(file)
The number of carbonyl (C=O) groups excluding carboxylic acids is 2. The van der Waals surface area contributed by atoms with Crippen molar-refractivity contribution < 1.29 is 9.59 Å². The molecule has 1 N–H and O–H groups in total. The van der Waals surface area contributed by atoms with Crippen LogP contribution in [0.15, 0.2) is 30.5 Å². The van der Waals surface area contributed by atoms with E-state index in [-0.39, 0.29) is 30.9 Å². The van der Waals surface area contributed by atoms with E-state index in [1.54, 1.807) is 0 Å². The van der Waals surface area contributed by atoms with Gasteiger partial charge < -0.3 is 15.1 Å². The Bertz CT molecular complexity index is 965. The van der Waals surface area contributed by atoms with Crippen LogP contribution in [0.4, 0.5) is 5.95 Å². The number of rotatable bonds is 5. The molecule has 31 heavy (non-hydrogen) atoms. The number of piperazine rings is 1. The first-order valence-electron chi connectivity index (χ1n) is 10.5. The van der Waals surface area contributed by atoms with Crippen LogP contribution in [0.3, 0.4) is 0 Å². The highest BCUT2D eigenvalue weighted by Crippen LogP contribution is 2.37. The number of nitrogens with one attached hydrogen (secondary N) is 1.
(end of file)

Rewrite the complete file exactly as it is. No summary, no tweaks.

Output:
The number of carbonyl (C=O) groups excluding carboxylic acids is 2. The van der Waals surface area contributed by atoms with Crippen molar-refractivity contribution < 1.29 is 9.59 Å². The molecule has 1 N–H and O–H groups in total. The van der Waals surface area contributed by atoms with Crippen LogP contribution in [0.15, 0.2) is 30.5 Å². The van der Waals surface area contributed by atoms with E-state index in [-0.39, 0.29) is 30.9 Å². The van der Waals surface area contributed by atoms with E-state index in [1.54, 1.807) is 0 Å². The van der Waals surface area contributed by atoms with Gasteiger partial charge < -0.3 is 15.1 Å². The Bertz CT molecular complexity index is 965. The van der Waals surface area contributed by atoms with Crippen LogP contribution in [0.4, 0.5) is 5.95 Å². The number of rotatable bonds is 5. The molecule has 31 heavy (non-hydrogen) atoms. The number of piperazine rings is 1. The first-order valence-electron chi connectivity index (χ1n) is 10.5. The van der Waals surface area contributed by atoms with Crippen LogP contribution in [0.3, 0.4) is 0 Å². The highest BCUT2D eigenvalue weighted by Crippen LogP contribution is 2.37. The number of nitrogens with one attached hydrogen (secondary N) is 1.